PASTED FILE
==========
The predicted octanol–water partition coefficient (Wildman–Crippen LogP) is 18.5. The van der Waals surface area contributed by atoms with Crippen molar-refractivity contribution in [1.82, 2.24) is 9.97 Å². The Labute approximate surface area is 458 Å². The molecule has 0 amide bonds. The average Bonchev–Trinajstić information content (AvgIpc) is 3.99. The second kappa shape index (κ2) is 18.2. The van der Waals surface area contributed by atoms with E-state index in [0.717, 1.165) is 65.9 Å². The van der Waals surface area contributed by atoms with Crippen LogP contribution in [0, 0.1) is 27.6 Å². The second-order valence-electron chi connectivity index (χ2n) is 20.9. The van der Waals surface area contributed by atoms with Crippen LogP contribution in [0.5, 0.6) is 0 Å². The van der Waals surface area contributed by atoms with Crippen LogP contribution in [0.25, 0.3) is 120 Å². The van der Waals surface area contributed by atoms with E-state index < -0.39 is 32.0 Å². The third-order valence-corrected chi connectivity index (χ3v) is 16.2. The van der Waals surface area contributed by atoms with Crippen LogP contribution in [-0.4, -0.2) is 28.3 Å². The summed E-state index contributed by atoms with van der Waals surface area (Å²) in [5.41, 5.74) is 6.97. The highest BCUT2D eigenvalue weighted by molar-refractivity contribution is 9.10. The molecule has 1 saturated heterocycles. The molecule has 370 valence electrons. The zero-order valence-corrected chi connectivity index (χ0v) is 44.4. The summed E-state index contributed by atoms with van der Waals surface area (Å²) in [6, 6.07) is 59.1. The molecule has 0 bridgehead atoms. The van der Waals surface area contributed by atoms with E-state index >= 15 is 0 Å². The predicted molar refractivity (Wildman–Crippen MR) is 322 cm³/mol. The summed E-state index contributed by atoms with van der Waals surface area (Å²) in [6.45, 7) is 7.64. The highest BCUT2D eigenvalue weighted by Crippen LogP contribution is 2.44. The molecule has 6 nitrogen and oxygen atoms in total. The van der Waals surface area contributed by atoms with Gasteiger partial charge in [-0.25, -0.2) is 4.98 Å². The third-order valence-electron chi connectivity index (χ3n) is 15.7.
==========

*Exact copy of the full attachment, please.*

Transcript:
The predicted octanol–water partition coefficient (Wildman–Crippen LogP) is 18.5. The van der Waals surface area contributed by atoms with Crippen molar-refractivity contribution in [1.82, 2.24) is 9.97 Å². The Labute approximate surface area is 458 Å². The molecule has 0 amide bonds. The average Bonchev–Trinajstić information content (AvgIpc) is 3.99. The second kappa shape index (κ2) is 18.2. The van der Waals surface area contributed by atoms with E-state index in [0.717, 1.165) is 65.9 Å². The van der Waals surface area contributed by atoms with Crippen LogP contribution in [0, 0.1) is 27.6 Å². The second-order valence-electron chi connectivity index (χ2n) is 20.9. The van der Waals surface area contributed by atoms with Crippen LogP contribution in [0.5, 0.6) is 0 Å². The van der Waals surface area contributed by atoms with Crippen LogP contribution in [0.25, 0.3) is 120 Å². The van der Waals surface area contributed by atoms with E-state index < -0.39 is 32.0 Å². The third-order valence-corrected chi connectivity index (χ3v) is 16.2. The van der Waals surface area contributed by atoms with Crippen LogP contribution in [-0.4, -0.2) is 28.3 Å². The summed E-state index contributed by atoms with van der Waals surface area (Å²) in [5.41, 5.74) is 6.97. The highest BCUT2D eigenvalue weighted by molar-refractivity contribution is 9.10. The molecule has 1 saturated heterocycles. The molecule has 370 valence electrons. The zero-order valence-corrected chi connectivity index (χ0v) is 44.4. The summed E-state index contributed by atoms with van der Waals surface area (Å²) in [6, 6.07) is 59.1. The molecule has 0 bridgehead atoms. The van der Waals surface area contributed by atoms with E-state index >= 15 is 0 Å². The predicted molar refractivity (Wildman–Crippen MR) is 322 cm³/mol. The summed E-state index contributed by atoms with van der Waals surface area (Å²) in [6.45, 7) is 7.64. The highest BCUT2D eigenvalue weighted by Crippen LogP contribution is 2.44. The molecule has 6 nitrogen and oxygen atoms in total. The van der Waals surface area contributed by atoms with Gasteiger partial charge in [-0.25, -0.2) is 4.98 Å². The third-order valence-electron chi connectivity index (χ3n) is 15.7.